Spooning All Night: A Mixed-Media Love Story by Deborah Beroset

By Deborah Beroset in Art Business Advice > Motivation

What can I say, things got a little out of hand. I’d had no intention of getting caught up in anything serious that night, but you know how it goes. Something catches your eye, sparks your interest. You toy with new possibilities. Flirt a bit, even. Nothing wrong with that.

But I lost my head this time, and I’m woman enough to admit it. I was up in my studio with a glass of Sauvignon Blanc, poking around the old muffin tins, bowls and jars overflowing with stuff. Wasn’t looking for trouble, but trouble found me.

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Amidst the buttons, bottlecaps, partnerless earrings, faded dominos, doll parts, china shards—the smallish bits and oddities that accumulate thanks to any mixed-media artist’s magpie tendencies—my eye came to rest on some vintage board of education cafeteria tokens I’d forgotten I had.

Was it the wine talking, or were they really as seductively quirky as I told myself they were? I guess it doesn’t matter now, I’m just telling you what happened.

One thing led to another, and a few hours later, those cafeteria tokens had taken me down the path of no return. A small decorative dressmaker’s dummy became the body of my evening’s muse, and I found myself fashioning her a frock out of some pages of an early 1900s issue of “Woman’s Home Journal.”

The page that really fanned the flames of my artistic lust was titled “Recipes From Our Readers conducted by Winifred Trafford.” Seriously, now, can you blame me? I daresay you would have reacted the same way.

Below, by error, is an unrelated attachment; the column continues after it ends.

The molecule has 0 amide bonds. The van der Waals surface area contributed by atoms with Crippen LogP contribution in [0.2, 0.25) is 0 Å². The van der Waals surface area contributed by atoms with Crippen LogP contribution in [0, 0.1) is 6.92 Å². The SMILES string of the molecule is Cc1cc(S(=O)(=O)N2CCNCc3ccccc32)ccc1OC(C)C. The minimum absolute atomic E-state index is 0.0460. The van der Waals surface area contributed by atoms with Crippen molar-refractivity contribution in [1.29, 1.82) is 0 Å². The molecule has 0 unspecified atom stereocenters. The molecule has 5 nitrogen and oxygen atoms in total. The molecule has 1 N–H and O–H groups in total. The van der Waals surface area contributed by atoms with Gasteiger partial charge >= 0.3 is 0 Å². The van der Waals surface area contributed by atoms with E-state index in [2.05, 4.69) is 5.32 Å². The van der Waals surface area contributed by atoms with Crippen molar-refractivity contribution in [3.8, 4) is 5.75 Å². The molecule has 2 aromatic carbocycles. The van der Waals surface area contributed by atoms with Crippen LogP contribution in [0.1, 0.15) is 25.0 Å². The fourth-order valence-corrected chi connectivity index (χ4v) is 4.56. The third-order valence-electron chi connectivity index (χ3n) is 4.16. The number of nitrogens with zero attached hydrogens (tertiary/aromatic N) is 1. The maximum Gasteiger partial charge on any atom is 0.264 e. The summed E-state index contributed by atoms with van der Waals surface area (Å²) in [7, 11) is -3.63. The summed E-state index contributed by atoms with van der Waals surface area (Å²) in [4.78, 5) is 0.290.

The recipes painstakingly “conducted” by Winifred for her readers became this fetching creature’s dress, with the article’s title enhancing her backside.

Womens-Home-Journal

Then things got really crazy. I’m not going to get into too much detail here, but let’s just say there was a glue gun involved and feathers flying. Two spoons got in on the act at one point—and the unusually long handles on those babies were obviously made for stirring up long, tall drinks of water (or iced tea), let me tell you. Now they were going to be arms, I decided, and so I set about attaching them to the half-dressed body in front of me.

Wouldn’t you know, I was in the middle of this pretty intense spooning scene when I heard footsteps on the stairs. Damn! Caught red-handed. Boyfriend (now fiance, we managed to get past this incident, I’m happy to report) blinked sleepily at me.

“Do you know what time it is?”

“Uh, no…”

“It’s 4 a.m. What are you doing?”

“Making this thing… I got a little carried away, and now I can’t stop until it plays itself out.”

Boyfriend took it all in, his gaze shifting from the shredded paper to the tangled glue gun cord to my flushed countenance. He nodded and scratched his nose.

“Righteeo then,” he said. “Have fun. See you in the morning.” And he shuffled back down the stairs, trusting, I’m sure, that our relationship was strong enough to withstand this all-nighter episode of mine.

I jumped back into the fray, a woman possessed, and just before dawn, the object of my affections and administrations stood complete before me: Lunch Lady Winifred.

Lunch-Lady-Winifred

Those cafeteria tokens that sparked this whole thing? They became Lunch Lady Winifred’s token breasts, which were set off by a couple of provocative rosebud buttons. Once she started flouncing around in her vintage lace sash and excessive hat, I realized this was no run-of-the-mill gal.

I rarely speak of that night, but don’t think I’ve forgotten her. While she was gone within a week or two, every once in a while I run into the delightful woman here in Columbia, Missouri, who purchased her.

She generously tells me what Winifred’s up to these days—apparently she’s jumped onto the secular goddess bandwagon, holds court in their kitchen, and has attracted even more danglies on her spoon arms than she left me with.

Sounds like a good life, and I’m happy for her.

So live lusciously, all you crazy lovers out there. And if that means spooning all night, then so be it. You won’t regret it.

For more articles by Deborah Beroset, please visit www.zestyartista.com.

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